Medal of Honor: Airborne
21st May 2007 | 14:24
At first it's familiar territory. The clumsy clang of your M1 Garand rifle, sombre trumpet music wafting gently over low-key menus and men in tin hats bellowing at each other over the sound of cracking gunfire. But then you play it and realise that, finally, Medal Of Honor has evolved and is now better than Call Of Duty. Duty's problem is that it's too stiff. You feel yourself shuttling through a defined, predictable path, which is the complete opposite of what war actually is - an incalculable, ruthlessly unforgiving mess where nothing ever goes to plan.
And that's what defines MoH: Airborne - unpredictability. The game is completely non-linear. You don't just appear in the level at the edge of the map. You have to leap from a plane into it, choosing where to land, guiding you and your parachute down to the raging battle below. Safe landing zones are marked by a plume of green smoke, but these are merely suggestions because you can land wherever you like, depending on which tactics you want to use. So if you want to land on the rooftops and surprise the enemy below with a few well-placed grenades, you can. Or if you want to play it safe, land next to your squad and work with them to take enemy positions strategically. You even get a rating for your landing (extra points for landing between buildings) and have to cut your parachute off when you land before you can equip your rifle.
Unlike previous MoH games, the focus isn't entirely on you. When the rest of your team land they'll go about their own business. Looking down on the level from a high vantage point we saw skirmishes breaking out across the level, pockets of fighting which really highlighted just how intelligent the AI is.
They're calling it 'affordance AI', which is a jumped-up way of describing how the enemy, rather than just hide behind a crate until you shoot them in the ears, will genuinely fend for themselves. They'll retreat, they'll bark desperate orders at each other, they'll take formation and try to flush you out... it's like fighting a real war. Sort of.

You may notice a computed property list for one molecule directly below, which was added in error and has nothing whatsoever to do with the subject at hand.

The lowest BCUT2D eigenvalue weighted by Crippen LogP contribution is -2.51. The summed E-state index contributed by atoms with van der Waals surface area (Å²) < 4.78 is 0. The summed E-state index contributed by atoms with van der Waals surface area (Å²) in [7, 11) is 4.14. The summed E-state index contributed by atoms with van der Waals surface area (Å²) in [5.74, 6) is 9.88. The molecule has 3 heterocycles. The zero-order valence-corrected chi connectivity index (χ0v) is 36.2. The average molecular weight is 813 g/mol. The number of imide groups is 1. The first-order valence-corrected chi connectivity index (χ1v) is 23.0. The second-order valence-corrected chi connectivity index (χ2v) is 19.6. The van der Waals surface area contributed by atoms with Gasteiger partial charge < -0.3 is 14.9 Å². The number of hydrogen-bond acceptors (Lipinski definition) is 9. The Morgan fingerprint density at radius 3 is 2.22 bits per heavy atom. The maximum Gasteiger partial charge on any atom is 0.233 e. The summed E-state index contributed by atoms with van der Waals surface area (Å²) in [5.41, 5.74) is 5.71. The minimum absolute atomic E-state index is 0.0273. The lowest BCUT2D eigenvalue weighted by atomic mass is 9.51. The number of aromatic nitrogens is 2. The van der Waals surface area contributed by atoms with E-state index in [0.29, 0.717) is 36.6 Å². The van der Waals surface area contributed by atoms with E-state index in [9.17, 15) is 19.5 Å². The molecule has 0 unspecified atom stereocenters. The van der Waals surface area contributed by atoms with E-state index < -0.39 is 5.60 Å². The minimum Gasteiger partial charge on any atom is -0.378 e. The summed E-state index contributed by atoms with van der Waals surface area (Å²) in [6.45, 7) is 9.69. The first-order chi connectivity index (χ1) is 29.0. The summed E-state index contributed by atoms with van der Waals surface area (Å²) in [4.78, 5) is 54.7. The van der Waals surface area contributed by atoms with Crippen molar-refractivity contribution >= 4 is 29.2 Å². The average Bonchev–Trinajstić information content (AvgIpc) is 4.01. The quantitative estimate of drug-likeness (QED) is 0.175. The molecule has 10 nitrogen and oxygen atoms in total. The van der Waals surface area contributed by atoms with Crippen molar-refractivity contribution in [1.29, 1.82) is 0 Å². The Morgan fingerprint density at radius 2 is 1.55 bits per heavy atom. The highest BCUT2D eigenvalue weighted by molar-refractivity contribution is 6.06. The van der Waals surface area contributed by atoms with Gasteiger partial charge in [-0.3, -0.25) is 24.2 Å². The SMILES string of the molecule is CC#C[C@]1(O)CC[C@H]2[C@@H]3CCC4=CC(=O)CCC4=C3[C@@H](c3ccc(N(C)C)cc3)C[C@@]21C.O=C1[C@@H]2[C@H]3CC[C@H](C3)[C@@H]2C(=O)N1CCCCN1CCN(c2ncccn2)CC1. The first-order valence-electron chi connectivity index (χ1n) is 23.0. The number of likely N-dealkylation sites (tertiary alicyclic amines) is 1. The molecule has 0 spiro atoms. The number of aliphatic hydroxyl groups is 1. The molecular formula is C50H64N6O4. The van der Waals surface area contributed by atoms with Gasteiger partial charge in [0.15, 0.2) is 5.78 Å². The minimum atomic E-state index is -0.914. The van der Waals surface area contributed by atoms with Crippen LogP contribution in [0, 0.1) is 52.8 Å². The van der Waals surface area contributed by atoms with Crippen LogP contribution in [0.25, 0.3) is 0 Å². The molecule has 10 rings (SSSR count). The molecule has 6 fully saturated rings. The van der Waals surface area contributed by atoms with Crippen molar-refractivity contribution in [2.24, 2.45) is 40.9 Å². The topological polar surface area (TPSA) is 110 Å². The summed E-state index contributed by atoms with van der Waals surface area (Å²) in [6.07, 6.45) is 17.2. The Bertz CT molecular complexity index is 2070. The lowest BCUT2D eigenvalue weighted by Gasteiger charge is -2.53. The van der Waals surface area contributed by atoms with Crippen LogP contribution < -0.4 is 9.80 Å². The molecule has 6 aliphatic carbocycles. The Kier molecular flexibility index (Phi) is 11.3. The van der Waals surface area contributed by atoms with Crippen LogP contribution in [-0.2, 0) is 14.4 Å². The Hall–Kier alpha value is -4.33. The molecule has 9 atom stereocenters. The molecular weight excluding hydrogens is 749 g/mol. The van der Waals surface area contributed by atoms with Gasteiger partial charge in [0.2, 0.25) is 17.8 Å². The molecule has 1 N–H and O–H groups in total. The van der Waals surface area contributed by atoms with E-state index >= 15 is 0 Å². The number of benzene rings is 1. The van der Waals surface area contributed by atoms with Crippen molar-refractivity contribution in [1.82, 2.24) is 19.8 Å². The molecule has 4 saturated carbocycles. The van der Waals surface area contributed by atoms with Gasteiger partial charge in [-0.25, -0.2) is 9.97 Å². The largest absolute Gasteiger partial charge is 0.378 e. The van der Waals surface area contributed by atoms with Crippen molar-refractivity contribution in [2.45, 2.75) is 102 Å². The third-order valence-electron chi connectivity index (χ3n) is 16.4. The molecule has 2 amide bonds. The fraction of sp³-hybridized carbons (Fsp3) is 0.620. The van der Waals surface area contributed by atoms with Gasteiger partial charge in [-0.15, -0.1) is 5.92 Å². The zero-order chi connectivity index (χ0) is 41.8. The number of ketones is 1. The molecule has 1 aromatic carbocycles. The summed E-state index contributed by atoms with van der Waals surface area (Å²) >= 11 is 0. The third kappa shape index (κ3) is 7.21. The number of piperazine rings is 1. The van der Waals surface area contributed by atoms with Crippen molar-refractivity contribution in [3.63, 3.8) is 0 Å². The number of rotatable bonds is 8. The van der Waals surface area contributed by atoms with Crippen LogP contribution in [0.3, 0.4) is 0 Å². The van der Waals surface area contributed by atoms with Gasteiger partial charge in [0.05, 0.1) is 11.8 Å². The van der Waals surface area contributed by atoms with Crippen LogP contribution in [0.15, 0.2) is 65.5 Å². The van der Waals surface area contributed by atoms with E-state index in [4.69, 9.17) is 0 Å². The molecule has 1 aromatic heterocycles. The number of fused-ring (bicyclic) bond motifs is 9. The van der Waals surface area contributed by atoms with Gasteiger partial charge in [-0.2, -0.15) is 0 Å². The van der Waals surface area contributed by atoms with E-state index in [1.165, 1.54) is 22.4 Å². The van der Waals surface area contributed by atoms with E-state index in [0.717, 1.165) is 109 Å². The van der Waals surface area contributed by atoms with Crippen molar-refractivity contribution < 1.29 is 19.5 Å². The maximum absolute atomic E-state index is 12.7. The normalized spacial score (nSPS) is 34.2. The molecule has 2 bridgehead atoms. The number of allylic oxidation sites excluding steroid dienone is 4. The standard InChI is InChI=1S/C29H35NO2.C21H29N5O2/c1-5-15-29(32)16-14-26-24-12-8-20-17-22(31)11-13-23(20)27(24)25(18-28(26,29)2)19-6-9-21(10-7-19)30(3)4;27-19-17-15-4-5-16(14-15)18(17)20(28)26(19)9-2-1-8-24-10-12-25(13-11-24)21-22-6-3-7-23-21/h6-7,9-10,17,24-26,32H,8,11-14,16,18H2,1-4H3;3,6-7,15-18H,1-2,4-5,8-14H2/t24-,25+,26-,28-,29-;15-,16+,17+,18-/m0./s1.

But what we really love about Airborne is how brutal the combat is. Fighting feels like a real blood-and-guts battle to the death. The weapons are big and loud and there's chaos everywhere. We played it with a fairly hefty surround sound system and it was terrifying, like plugging your brain into an actual conflict. Going back to Call Of Duty; while the combat in that was accomplished, it felt slightly limp, lacking the visceral intensity of the films that inspired it, like Saving Private Ryan. Airborne captures this perfectly, and it's so violent it might give you nightmares. Hold down o and you can sprint, which is good for dangerous rushes past gun emplacements and barging through to cover, again capturing that desperate sense of survival that's made many a war film a classic.
Looks to kill
As for 'next-gen-ness', the game looks incredible. Sunlight glints off metal surfaces, bloom lighting seeps between buildings, character animations are dazzlingly realistic and the world is rich and saturated with detail. There's something strangely beautiful about the opening level. The streets of Sicily are bathed in atmospheric orange light and searchlights glitter in the darkness above you.
By being more creative with things like lightning, Airborne doesn't look like its rivals or predecessors - it has its own unique visual style, which complements the new approach to level design and combat.
So then. Medal Of Honor is back to its best after a lacklustre string of PS2 sequels. The open battlefields and non-linear mission structure set it apart from main rival Call Of Duty and the balls-out, action-packed shooting is more reminiscent of something like Half-Life than previous games in the series. The best WW2 shooter yet? We're still deciding, but it is the best MoH yet and we're itching to review it. And we will, soon. Watch this space.